5 Minutes With… Evan P. Nadler, MD

| October 20, 2010

Dr. Nadler is Co-Director, Children’s National Obesity Institute, Children’s National Medical Center, Washington, DC; Principal Investigator, Systems Biology Initiative, Sheikh Zayed Institute for Pediatric Surgical Innovation, Washington, DC; Associate Professor of Surgery, Pediatrics, and Integrative Systems Biology, The George Washington University School of Medicine & Health Sciences

Bariatric Times. 2010;7(10):22

Evan P. Nadler, MD, is a pediatric surgeon and researcher at Children’s National Medical Center in Washington, DC. He is the co-director of Children’s National Obesity Institute, and is a principal investigator with the Systems Biology Initiative within the Sheikh Zayed Institute for Pediatric Surgical Innovation, both based at Children’s National. Additionally, he is associate professor of Surgery, Pediatrics and Integrative Systems Biology at The George Washington University School of Medicine & Health Sciences. He performs bariatric surgery on adolescents and works closely with the multidisciplinary team of pediatric specialists in the Obesity Institute. Dr. Nadler’s basic science research focuses on liver fibrosis associated with biliary atresia. His clinical and translational science investigates the systems biology of obesity and the safety and effectiveness of various weight loss procedures in adolescents. The staff of Bariatric Times interviewed Dr. Nadler about his work with adolescents and the goals of his research.

Describe the Sheikh Zayed Institute for Pediatric Research.
The Sheikh Zayed Institute for Pediatric Surgical Innovation is a new institute at Children’s National Medical Center that brings top surgeons and researchers together to improve children’s lives before, during, and after surgery. The goal is to make surgery more precise, less invasive, and pain free. What sets the institute apart from other research centers is a unique model that gives clinicians and researchers unparalleled resources, opportunities, and dedicated time to collaborate in innovative ways that can expedite scientific discovery.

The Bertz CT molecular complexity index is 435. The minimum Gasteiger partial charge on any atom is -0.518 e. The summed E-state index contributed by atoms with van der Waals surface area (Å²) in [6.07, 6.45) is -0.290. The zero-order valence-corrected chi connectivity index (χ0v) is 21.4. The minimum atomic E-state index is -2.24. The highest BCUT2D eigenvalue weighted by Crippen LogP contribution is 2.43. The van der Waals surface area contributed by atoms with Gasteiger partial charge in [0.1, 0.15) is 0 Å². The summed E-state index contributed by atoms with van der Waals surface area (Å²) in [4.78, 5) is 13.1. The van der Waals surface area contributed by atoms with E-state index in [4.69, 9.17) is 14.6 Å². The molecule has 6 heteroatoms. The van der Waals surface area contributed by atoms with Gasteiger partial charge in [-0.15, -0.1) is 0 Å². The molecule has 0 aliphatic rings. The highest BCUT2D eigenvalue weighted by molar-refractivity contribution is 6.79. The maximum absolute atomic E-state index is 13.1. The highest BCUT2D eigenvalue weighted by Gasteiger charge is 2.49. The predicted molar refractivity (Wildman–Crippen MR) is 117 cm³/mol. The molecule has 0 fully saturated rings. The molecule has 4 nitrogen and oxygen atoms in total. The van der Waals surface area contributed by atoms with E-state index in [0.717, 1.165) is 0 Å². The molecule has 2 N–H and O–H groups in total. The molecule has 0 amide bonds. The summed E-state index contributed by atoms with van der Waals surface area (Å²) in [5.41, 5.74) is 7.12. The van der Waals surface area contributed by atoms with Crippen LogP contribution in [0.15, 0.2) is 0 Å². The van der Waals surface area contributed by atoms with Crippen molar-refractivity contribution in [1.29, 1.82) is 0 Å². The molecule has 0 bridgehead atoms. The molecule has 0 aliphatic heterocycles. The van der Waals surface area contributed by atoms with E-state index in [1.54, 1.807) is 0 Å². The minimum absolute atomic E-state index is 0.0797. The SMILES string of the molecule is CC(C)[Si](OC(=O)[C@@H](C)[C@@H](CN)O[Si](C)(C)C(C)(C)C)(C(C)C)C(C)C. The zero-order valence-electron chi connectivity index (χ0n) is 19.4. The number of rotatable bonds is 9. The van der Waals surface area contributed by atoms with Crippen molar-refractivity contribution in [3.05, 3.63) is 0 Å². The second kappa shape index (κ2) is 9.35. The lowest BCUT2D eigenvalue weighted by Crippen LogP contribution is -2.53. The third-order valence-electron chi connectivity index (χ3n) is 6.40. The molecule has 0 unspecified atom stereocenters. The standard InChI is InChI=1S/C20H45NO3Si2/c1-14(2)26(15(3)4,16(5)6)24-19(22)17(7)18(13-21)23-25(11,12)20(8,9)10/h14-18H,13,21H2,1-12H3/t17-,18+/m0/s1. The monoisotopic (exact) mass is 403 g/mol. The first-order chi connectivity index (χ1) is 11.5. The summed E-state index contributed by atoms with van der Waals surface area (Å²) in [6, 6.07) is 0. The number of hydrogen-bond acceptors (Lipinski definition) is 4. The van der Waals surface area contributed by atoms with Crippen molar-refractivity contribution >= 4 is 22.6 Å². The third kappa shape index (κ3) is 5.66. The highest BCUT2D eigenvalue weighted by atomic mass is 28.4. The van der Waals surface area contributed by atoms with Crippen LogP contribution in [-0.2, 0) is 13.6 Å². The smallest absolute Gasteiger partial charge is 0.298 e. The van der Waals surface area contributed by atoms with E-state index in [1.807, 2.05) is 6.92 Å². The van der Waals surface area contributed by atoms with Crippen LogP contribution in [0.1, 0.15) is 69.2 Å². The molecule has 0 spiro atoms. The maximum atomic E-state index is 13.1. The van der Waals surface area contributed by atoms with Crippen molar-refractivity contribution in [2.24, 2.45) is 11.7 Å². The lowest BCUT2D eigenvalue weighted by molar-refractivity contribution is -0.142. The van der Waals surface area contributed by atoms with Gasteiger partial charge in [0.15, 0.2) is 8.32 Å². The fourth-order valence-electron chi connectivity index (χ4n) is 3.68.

Why is bariatric surgery in adolescents a focus of the Sheikh Zayed Institute?
Obesity is killing America, both literally and figuratively. Not only does obesity play a role in all the major diseases that lead to death, but the financial burden of the healthcare costs of obesity has overwhelmed our economy. Unfortunately, surgery is the only tool we have right now for significant and sustained weight loss. We need to learn more about how it works so that we can apply that knowledge to preventing weight gain in the first place. Furthermore, we need to know why some people are more successful than others following surgery. Surgery is a model through which we can explore the mechanisms at play in both weight gain and weight loss. Our bariatric surgery work is part of the Institute’s Systems Biology Initiative, a multidisciplinary effort to understand how distinct cells, tissues, and organs work together in disease and surgical interventions.

Why are adolescents a good model for studying treatments for extreme obesity?